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Race/ethnicity reporting and representation in US clinical trials: a cohort study. Lancet Regional Health. Americas Turner, B. E., Steinberg, J. R., Weeks, B. T., Rodriguez, F., Cullen, M. R. 2022; 11


Background: Systemic progress in improving trial representation is uncertain, and previous analyses of minority trial participation have been limited to small cohorts with limited exploration of driving factors.Methods: We analyzed detailed trial records from all US clinical trials registered in from March 2000 to March 2020. Minority enrollment was compared to 2010 US Census demographic estimates using Wilcoxon test. We utilized logistic regression and generalized linear regression with a logit link to assess the association of possible drivers (including trials' funding source, size, phase, and design) with trials' disclosure of and amount of minority enrollment respectively.Findings: Among 20,692 US-based trials with reported results (representing ~4·76 million enrollees), only 43% (8,871/20,692) reported any race/ethnicity data. The majority of enrollees were White (median 79·7%; interquartile range [IQR] 61·9-90·0%), followed by Black (10·0%; IQR 2·5-23·5%), Hispanic/Latino (6·0%; IQR 0·43-15·4%), Asian (1·0%; IQR 0·0-4·1%), and American Indian (0·0%; IQR 0·0-0·2%). Median combined enrollment of minority race/ethnicity groups (Black, Hispanic/Latino, Asian, American Indian, Other/Multi) was below census estimates (27·6%) (p<0·001) however increased at an annual rate of 1·7%. Industry and Academic funding were negatively associated with race/ethnicity reporting (Industry adjusted odds ratio [aOR]: 0·42, 95% confidence interval [CI]: 0·38 to 0·46, p<0.0001; Academic aOR: 0·45, CI: 0·41 to 0·50, p<0.0001). Industry also had a negative association with the proportion of minority ethnicity enrollees (aOR: 0·69, CI: 0·60 to 0·79) compared to US Government-funded trials.Interpretation: Over the past two decades, the majority of US trials in do not report race/ethnicity enrollment data, and minorities are underrepresented in trials with modest improvement over time.Funding: Stanford Medical Scholars Research Funding, the National Heart, Lung, and Blood Institute, NIH (1K01HL144607) and the American Heart Association/Robert Wood Johnson Medical Faculty Development Program.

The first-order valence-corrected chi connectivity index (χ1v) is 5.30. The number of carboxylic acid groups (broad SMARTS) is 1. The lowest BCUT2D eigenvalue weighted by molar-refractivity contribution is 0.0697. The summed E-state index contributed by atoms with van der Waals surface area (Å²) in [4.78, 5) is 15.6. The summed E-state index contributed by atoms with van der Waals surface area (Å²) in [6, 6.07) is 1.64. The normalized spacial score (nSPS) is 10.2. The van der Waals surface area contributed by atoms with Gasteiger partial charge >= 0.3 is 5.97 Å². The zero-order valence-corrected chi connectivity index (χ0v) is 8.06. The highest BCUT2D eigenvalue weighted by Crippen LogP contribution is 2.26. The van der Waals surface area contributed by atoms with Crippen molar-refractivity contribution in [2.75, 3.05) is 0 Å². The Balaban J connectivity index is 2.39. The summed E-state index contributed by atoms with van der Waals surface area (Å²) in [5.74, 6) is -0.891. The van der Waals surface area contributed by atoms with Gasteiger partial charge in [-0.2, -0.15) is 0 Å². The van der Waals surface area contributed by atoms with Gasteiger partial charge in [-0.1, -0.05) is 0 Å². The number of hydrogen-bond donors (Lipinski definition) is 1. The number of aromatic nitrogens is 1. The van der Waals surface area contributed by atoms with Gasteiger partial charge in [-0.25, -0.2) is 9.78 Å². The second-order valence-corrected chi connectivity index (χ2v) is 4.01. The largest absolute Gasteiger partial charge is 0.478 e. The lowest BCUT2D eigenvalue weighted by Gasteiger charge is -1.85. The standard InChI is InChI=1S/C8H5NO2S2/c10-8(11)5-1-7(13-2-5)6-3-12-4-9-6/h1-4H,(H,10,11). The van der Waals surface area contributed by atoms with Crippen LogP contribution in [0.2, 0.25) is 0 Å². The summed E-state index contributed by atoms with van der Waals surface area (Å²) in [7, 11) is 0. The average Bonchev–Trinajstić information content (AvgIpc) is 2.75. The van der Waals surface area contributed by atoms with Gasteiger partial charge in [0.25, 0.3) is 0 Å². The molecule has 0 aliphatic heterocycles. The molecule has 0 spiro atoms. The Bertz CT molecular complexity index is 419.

View details for DOI 10.1016/j.lana.2022.100252

View details for PubMedID 35875251